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I want to ask a question about the function of the word "compliance".

I was writing a text regarding politics and wanted to mention whether if the United Kingdom left the EU whether some of the rules would still be followed after its departure.

I worded the phrase as follows:

It is still an issue additionally as to whether the compliance will be mandatory when the UK finalises its departure from the EU.

The entire text is as follows

The membership of the United Kingdom to the EU allows entitlement to the free market and compliance to EU law. It is still an issue additionally as to whether the compliance will be mandatory when the UK finalises its departure from the EU.

From what I recall, compliance is defined as "to agree to a rule" but in my sentence, I stated that compliance will be mandatory, yet I was unsure whether it is possible for a compliance to be mandatory in itself.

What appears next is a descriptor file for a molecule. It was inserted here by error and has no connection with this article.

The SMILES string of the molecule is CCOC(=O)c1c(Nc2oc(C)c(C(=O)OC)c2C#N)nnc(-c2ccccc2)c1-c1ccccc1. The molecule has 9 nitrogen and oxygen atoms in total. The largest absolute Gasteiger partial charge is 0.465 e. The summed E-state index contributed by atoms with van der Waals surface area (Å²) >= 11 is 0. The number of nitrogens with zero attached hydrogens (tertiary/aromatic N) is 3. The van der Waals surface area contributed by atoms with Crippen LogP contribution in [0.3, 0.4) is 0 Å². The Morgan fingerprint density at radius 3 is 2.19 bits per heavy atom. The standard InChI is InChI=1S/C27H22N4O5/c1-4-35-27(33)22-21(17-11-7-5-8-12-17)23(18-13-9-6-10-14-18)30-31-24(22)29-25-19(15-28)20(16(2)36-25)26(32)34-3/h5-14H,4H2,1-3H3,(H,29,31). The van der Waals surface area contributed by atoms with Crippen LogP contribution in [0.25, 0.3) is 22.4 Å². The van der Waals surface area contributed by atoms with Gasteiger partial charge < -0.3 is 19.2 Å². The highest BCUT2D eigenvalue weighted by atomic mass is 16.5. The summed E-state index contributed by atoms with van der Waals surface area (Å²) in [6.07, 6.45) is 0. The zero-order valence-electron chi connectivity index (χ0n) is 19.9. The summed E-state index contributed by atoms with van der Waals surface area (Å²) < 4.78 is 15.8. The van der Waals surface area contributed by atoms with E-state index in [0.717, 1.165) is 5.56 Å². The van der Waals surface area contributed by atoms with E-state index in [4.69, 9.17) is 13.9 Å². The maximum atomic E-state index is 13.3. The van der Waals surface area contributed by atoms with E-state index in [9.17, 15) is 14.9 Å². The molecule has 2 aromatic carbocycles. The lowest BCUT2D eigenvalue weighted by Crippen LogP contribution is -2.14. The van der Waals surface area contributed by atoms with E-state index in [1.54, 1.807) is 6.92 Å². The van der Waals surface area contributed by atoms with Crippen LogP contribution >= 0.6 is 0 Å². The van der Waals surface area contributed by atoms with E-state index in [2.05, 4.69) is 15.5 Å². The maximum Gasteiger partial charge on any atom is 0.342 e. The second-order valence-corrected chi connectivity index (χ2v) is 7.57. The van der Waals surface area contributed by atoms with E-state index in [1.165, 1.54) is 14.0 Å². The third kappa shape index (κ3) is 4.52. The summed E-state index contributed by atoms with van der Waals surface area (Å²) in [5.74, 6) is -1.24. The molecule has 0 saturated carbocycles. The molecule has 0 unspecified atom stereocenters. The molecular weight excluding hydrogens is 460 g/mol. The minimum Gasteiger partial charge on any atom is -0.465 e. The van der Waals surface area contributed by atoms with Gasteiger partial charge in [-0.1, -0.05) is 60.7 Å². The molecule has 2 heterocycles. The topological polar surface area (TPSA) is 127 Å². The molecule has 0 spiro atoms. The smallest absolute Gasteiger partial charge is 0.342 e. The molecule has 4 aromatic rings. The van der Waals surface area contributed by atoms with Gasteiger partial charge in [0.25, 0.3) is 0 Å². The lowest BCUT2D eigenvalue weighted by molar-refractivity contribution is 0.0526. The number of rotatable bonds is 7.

Is the phrasing of my sentence valid?

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Thank you for such a quick response while I was still editing my comment. With the extra context supplied a fuller answer is now possible.

I suggest compliance is an inappropriate word in this context. The issue is whether, and, if so, how far, EU law will still apply to the UK after leaving the EU. Compliance relates to the different concept of how far, assuming that EU law applies, the UK would follow it.

As I read your expanded text, it is about applicability of rather than compliance with EU law. The UK traditions are that when a law applies it is complied with, but there are still open questions, in some minds, as to whether EU law should apply to domestic UK matters when the UK is no longer a member of the EU.

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I do not think the phrasing of your first sentence is valid, because the UK's EU membership allows or facilitates the access to free market but requires or demands compliance to EU law. Your sentence can be contracted to "the membership [...] allows [...] compliance", and I think when you read that alone, you will see how it is incorrect.

As for the second sentence, I would agree with @JeremyC that strictly speaking, perhaps you cannot comply with laws which no longer apply. It may be better to consider a phrasing such as "it is still an issue as to how far the UK will conform to EU law..."?

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